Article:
- Yelp's revenue growth is a little difficult to predict due to conflicting data points.
- However, analyst estimates on sales still seem conservative, which reduces expectation risk.
- Furthermore, I believe there's a compelling deep value case, so investors should get aggressive prior to Q1'16 earnings.
Yelp (NYSE:YELP) certainly remains one of the more interesting internet plays due to its comparatively cheap valuation, limited penetration in developed markets, and ramping transaction growth (a true dark horse). That being the case, there are also limitations to the investment thesis given diminishing efficiency with sales reps, ramping costs, and near maxed out gross margins (90% gross margins in prior quarter). The stock tends to be extremely volatile following earnings announcements, as the stock fell by 9% following its Q4’15 report.
Despite the volatility, I believe concerns over margins/growth/valuation are already priced into the company creating an easier path to recovery. The company plans to increase investment into marketing from $30 million to $50 million, roughly a 66% increase, which draws similar parallels to Groupon (another company I cover). The increased marketing spend helps offset churn rates, as roughly 50% of its current ad-buyers don’t plan on buying ad units over the next 12-months, according to Morgan Stanley.
On the Q4’15 conference call Yelp stated, “Our customer repeat rate, defined as a percentage of existing customers from which we recognized revenue in the immediately preceding 12-month period, was 77% for the fourth quarter of 2015.” In 2014 (prior year), Morgan Stanley conducted the same survey and roughly 50% planned on not spending any additional money on Yelp’s ad products (same as 2015), but the churn turned out to be 22% as opposed to 50%. So, the survey responses by small business owners aren’t that reliable, which speaks of the uncertainty of SMBs (small medium businesses) in the current business environment given the high failure rates of first-year businesses in general. Roughly 20% to 30% of businesses close each year (estimates vary), but SBA statistics imply a 24.2% failure rate in the second year of a business. Therefore, a good chunk of Yelp’s churn is attributable to doors closing, which speaks of the dysfunction of start-ups as opposed to weak ad products.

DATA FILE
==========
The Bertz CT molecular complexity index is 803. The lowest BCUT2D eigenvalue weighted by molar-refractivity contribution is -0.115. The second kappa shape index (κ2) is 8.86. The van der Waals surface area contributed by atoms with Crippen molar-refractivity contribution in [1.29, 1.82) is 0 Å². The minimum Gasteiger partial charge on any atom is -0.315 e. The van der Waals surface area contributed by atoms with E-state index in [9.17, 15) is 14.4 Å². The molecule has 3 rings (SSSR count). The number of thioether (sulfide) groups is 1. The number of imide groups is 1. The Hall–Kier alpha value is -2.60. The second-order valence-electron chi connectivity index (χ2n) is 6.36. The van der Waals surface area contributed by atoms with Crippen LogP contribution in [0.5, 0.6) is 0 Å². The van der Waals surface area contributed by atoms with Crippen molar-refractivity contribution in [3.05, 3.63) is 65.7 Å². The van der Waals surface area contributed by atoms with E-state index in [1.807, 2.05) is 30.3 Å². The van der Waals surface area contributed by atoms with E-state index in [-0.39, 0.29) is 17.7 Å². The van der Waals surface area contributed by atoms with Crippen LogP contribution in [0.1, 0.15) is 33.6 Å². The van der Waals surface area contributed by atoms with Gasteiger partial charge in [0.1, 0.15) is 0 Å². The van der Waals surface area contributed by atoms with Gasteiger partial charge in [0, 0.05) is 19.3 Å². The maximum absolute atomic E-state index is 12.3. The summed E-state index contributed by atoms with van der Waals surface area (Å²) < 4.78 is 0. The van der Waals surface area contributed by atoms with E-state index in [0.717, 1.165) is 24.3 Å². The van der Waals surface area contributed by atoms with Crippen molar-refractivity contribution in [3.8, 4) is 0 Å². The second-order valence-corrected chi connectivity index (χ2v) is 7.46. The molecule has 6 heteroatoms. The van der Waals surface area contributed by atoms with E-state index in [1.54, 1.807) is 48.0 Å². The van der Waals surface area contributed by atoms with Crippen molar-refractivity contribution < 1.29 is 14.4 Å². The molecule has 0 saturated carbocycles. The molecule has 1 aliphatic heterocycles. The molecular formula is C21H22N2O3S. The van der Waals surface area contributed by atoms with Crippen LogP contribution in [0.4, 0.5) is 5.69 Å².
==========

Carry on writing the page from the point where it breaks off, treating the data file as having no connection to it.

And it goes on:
Therefore, the company’s guidance figure of $154 million to $157 million sales for Q1’16 is inclusive of churn and new account additions. So, even with ramping marketing spend, it’s hard to determine whether Yelp will beat estimates. The consensus estimate for Q1’16 revenues is $155.56 million, and the company is expected to grow by 31.3% y/y. The consensus is at the middle of Yelp’s guidance range, which makes the figure a little more beatable. However, the company primarily trades on sales estimates, and not earnings. Hence, the headline revenue figure is the most important figure going into Q1’16 earnings.